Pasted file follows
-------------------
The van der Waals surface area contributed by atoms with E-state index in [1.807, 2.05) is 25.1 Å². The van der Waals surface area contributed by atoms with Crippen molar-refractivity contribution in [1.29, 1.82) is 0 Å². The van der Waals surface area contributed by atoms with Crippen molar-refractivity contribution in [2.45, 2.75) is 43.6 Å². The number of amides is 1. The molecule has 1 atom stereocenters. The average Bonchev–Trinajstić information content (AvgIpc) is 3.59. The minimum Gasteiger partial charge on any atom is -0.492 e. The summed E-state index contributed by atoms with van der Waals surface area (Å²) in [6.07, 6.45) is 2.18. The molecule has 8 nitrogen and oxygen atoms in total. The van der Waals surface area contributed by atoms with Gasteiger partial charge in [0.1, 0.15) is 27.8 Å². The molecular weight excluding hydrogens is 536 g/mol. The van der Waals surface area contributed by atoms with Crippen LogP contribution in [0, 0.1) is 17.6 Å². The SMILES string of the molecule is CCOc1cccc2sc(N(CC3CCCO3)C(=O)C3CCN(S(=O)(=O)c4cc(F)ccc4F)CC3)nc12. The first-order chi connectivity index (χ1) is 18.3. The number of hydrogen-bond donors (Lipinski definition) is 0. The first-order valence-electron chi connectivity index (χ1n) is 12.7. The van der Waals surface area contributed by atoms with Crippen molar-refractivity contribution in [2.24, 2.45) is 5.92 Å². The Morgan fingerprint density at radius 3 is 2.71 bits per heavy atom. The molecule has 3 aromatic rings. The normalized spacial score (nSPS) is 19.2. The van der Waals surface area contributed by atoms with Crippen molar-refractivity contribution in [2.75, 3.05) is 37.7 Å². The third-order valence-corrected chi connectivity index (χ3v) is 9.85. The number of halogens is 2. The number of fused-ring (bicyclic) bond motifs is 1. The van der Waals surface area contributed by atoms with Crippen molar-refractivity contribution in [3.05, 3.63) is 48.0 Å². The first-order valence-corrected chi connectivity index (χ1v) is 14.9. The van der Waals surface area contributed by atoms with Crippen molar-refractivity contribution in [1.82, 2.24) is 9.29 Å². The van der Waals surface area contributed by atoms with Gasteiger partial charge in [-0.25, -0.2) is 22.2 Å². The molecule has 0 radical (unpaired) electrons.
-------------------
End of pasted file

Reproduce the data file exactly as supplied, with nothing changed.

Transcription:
The van der Waals surface area contributed by atoms with E-state index in [1.807, 2.05) is 25.1 Å². The van der Waals surface area contributed by atoms with Crippen molar-refractivity contribution in [1.29, 1.82) is 0 Å². The van der Waals surface area contributed by atoms with Crippen molar-refractivity contribution in [2.45, 2.75) is 43.6 Å². The number of amides is 1. The molecule has 1 atom stereocenters. The average Bonchev–Trinajstić information content (AvgIpc) is 3.59. The minimum Gasteiger partial charge on any atom is -0.492 e. The summed E-state index contributed by atoms with van der Waals surface area (Å²) in [6.07, 6.45) is 2.18. The molecule has 8 nitrogen and oxygen atoms in total. The van der Waals surface area contributed by atoms with Gasteiger partial charge in [0.1, 0.15) is 27.8 Å². The molecular weight excluding hydrogens is 536 g/mol. The van der Waals surface area contributed by atoms with Crippen LogP contribution in [0, 0.1) is 17.6 Å². The SMILES string of the molecule is CCOc1cccc2sc(N(CC3CCCO3)C(=O)C3CCN(S(=O)(=O)c4cc(F)ccc4F)CC3)nc12. The first-order chi connectivity index (χ1) is 18.3. The number of hydrogen-bond donors (Lipinski definition) is 0. The first-order valence-electron chi connectivity index (χ1n) is 12.7. The van der Waals surface area contributed by atoms with Crippen molar-refractivity contribution in [2.24, 2.45) is 5.92 Å². The Morgan fingerprint density at radius 3 is 2.71 bits per heavy atom. The molecule has 3 aromatic rings. The normalized spacial score (nSPS) is 19.2. The van der Waals surface area contributed by atoms with Crippen molar-refractivity contribution in [2.75, 3.05) is 37.7 Å². The third-order valence-corrected chi connectivity index (χ3v) is 9.85. The number of halogens is 2. The number of fused-ring (bicyclic) bond motifs is 1. The van der Waals surface area contributed by atoms with Crippen molar-refractivity contribution in [3.05, 3.63) is 48.0 Å². The first-order valence-corrected chi connectivity index (χ1v) is 14.9. The van der Waals surface area contributed by atoms with Crippen molar-refractivity contribution in [1.82, 2.24) is 9.29 Å². The van der Waals surface area contributed by atoms with Gasteiger partial charge in [-0.25, -0.2) is 22.2 Å². The molecule has 0 radical (unpaired) electrons.